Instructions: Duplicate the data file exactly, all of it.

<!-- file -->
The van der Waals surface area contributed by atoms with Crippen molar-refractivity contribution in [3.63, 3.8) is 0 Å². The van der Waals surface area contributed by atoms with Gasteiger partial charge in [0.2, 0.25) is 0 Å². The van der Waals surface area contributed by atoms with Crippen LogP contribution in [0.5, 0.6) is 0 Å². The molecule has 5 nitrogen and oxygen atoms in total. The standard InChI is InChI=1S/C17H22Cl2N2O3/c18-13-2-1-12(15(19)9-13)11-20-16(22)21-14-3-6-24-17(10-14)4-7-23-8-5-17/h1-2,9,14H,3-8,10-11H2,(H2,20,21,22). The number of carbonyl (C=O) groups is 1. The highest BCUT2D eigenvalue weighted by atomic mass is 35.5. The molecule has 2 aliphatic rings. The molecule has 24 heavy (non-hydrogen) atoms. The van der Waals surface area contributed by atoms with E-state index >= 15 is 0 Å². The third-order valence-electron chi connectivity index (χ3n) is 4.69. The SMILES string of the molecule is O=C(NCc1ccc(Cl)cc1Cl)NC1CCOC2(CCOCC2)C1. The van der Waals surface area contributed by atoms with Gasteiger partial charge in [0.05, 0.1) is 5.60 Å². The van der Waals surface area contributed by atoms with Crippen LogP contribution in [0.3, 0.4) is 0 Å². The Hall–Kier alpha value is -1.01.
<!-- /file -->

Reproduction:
The van der Waals surface area contributed by atoms with Crippen molar-refractivity contribution in [3.63, 3.8) is 0 Å². The van der Waals surface area contributed by atoms with Gasteiger partial charge in [0.2, 0.25) is 0 Å². The van der Waals surface area contributed by atoms with Crippen LogP contribution in [0.5, 0.6) is 0 Å². The molecule has 5 nitrogen and oxygen atoms in total. The standard InChI is InChI=1S/C17H22Cl2N2O3/c18-13-2-1-12(15(19)9-13)11-20-16(22)21-14-3-6-24-17(10-14)4-7-23-8-5-17/h1-2,9,14H,3-8,10-11H2,(H2,20,21,22). The number of carbonyl (C=O) groups is 1. The highest BCUT2D eigenvalue weighted by atomic mass is 35.5. The molecule has 2 aliphatic rings. The molecule has 24 heavy (non-hydrogen) atoms. The van der Waals surface area contributed by atoms with E-state index >= 15 is 0 Å². The third-order valence-electron chi connectivity index (χ3n) is 4.69. The SMILES string of the molecule is O=C(NCc1ccc(Cl)cc1Cl)NC1CCOC2(CCOCC2)C1. The van der Waals surface area contributed by atoms with Gasteiger partial charge in [0.05, 0.1) is 5.60 Å². The van der Waals surface area contributed by atoms with Crippen LogP contribution in [0.3, 0.4) is 0 Å². The Hall–Kier alpha value is -1.01.